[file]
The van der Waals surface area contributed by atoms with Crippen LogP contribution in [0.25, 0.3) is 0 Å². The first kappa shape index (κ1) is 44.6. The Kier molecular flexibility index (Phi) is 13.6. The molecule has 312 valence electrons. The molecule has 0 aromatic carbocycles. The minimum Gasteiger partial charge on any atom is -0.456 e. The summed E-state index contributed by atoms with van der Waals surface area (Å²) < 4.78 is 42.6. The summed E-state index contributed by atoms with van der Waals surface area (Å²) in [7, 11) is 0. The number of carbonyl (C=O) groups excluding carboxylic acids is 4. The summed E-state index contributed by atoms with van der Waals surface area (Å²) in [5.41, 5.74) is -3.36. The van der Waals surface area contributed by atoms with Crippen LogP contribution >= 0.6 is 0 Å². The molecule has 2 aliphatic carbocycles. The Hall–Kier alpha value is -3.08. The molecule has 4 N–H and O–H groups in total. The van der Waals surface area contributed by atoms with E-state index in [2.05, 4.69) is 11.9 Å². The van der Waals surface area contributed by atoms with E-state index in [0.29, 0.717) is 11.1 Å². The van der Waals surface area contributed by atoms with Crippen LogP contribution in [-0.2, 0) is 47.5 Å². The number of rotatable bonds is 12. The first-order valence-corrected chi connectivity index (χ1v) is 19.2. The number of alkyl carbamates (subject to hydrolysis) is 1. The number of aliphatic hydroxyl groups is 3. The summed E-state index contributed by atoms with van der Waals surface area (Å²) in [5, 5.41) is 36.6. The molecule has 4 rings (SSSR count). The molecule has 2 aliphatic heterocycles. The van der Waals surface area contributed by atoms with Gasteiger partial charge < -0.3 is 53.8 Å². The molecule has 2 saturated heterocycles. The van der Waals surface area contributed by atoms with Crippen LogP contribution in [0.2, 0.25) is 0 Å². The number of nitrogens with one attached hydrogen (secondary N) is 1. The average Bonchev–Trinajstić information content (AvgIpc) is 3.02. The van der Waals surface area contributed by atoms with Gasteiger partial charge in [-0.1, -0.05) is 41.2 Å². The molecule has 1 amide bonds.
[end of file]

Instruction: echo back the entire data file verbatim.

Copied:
The van der Waals surface area contributed by atoms with Crippen LogP contribution in [0.25, 0.3) is 0 Å². The first kappa shape index (κ1) is 44.6. The Kier molecular flexibility index (Phi) is 13.6. The molecule has 312 valence electrons. The molecule has 0 aromatic carbocycles. The minimum Gasteiger partial charge on any atom is -0.456 e. The summed E-state index contributed by atoms with van der Waals surface area (Å²) < 4.78 is 42.6. The summed E-state index contributed by atoms with van der Waals surface area (Å²) in [7, 11) is 0. The number of carbonyl (C=O) groups excluding carboxylic acids is 4. The summed E-state index contributed by atoms with van der Waals surface area (Å²) in [5.41, 5.74) is -3.36. The van der Waals surface area contributed by atoms with Crippen LogP contribution >= 0.6 is 0 Å². The molecule has 2 aliphatic carbocycles. The Hall–Kier alpha value is -3.08. The molecule has 4 N–H and O–H groups in total. The van der Waals surface area contributed by atoms with E-state index in [2.05, 4.69) is 11.9 Å². The van der Waals surface area contributed by atoms with E-state index in [0.29, 0.717) is 11.1 Å². The van der Waals surface area contributed by atoms with Crippen LogP contribution in [-0.2, 0) is 47.5 Å². The number of rotatable bonds is 12. The first-order valence-corrected chi connectivity index (χ1v) is 19.2. The number of alkyl carbamates (subject to hydrolysis) is 1. The number of aliphatic hydroxyl groups is 3. The summed E-state index contributed by atoms with van der Waals surface area (Å²) in [5, 5.41) is 36.6. The molecule has 4 rings (SSSR count). The molecule has 2 aliphatic heterocycles. The van der Waals surface area contributed by atoms with Gasteiger partial charge < -0.3 is 53.8 Å². The molecule has 2 saturated heterocycles. The van der Waals surface area contributed by atoms with Crippen LogP contribution in [0.2, 0.25) is 0 Å². The number of nitrogens with one attached hydrogen (secondary N) is 1. The average Bonchev–Trinajstić information content (AvgIpc) is 3.02. The van der Waals surface area contributed by atoms with Gasteiger partial charge in [-0.1, -0.05) is 41.2 Å². The molecule has 1 amide bonds.